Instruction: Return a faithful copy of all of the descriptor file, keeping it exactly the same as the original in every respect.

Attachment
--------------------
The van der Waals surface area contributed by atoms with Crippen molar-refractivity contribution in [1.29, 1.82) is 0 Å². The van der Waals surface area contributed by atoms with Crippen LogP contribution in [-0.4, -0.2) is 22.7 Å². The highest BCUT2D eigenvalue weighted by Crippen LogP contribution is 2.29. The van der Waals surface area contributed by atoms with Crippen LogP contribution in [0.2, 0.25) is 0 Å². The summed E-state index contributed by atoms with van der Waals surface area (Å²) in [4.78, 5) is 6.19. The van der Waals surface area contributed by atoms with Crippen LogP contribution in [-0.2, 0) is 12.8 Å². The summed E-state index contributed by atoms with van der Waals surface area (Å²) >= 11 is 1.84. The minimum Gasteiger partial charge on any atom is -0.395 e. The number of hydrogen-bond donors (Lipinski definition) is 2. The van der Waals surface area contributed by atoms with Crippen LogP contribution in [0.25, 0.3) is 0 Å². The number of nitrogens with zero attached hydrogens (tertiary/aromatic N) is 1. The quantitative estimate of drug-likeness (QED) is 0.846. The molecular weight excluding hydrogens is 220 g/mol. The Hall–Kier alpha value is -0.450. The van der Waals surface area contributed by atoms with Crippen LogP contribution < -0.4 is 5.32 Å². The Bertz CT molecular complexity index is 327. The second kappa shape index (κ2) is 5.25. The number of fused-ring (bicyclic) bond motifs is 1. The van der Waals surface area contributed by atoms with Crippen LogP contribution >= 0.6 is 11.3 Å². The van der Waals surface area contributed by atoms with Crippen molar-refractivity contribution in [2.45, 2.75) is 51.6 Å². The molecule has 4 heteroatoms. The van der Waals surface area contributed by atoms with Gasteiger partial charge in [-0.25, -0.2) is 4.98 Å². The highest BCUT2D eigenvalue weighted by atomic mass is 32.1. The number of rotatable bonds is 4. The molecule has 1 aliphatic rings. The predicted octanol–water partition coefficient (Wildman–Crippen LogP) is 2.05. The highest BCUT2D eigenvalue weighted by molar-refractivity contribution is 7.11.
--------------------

The van der Waals surface area contributed by atoms with Crippen molar-refractivity contribution in [1.29, 1.82) is 0 Å². The van der Waals surface area contributed by atoms with Crippen LogP contribution in [-0.4, -0.2) is 22.7 Å². The highest BCUT2D eigenvalue weighted by Crippen LogP contribution is 2.29. The van der Waals surface area contributed by atoms with Crippen LogP contribution in [0.2, 0.25) is 0 Å². The summed E-state index contributed by atoms with van der Waals surface area (Å²) in [4.78, 5) is 6.19. The van der Waals surface area contributed by atoms with Crippen LogP contribution in [-0.2, 0) is 12.8 Å². The summed E-state index contributed by atoms with van der Waals surface area (Å²) >= 11 is 1.84. The minimum Gasteiger partial charge on any atom is -0.395 e. The number of hydrogen-bond donors (Lipinski definition) is 2. The van der Waals surface area contributed by atoms with Crippen LogP contribution in [0.25, 0.3) is 0 Å². The number of nitrogens with zero attached hydrogens (tertiary/aromatic N) is 1. The quantitative estimate of drug-likeness (QED) is 0.846. The molecular weight excluding hydrogens is 220 g/mol. The Hall–Kier alpha value is -0.450. The van der Waals surface area contributed by atoms with Crippen LogP contribution < -0.4 is 5.32 Å². The Bertz CT molecular complexity index is 327. The second kappa shape index (κ2) is 5.25. The number of fused-ring (bicyclic) bond motifs is 1. The van der Waals surface area contributed by atoms with Crippen LogP contribution >= 0.6 is 11.3 Å². The van der Waals surface area contributed by atoms with Crippen molar-refractivity contribution in [2.45, 2.75) is 51.6 Å². The molecule has 4 heteroatoms. The van der Waals surface area contributed by atoms with Gasteiger partial charge in [-0.25, -0.2) is 4.98 Å². The highest BCUT2D eigenvalue weighted by atomic mass is 32.1. The number of rotatable bonds is 4. The molecule has 1 aliphatic rings. The predicted octanol–water partition coefficient (Wildman–Crippen LogP) is 2.05. The highest BCUT2D eigenvalue weighted by molar-refractivity contribution is 7.11.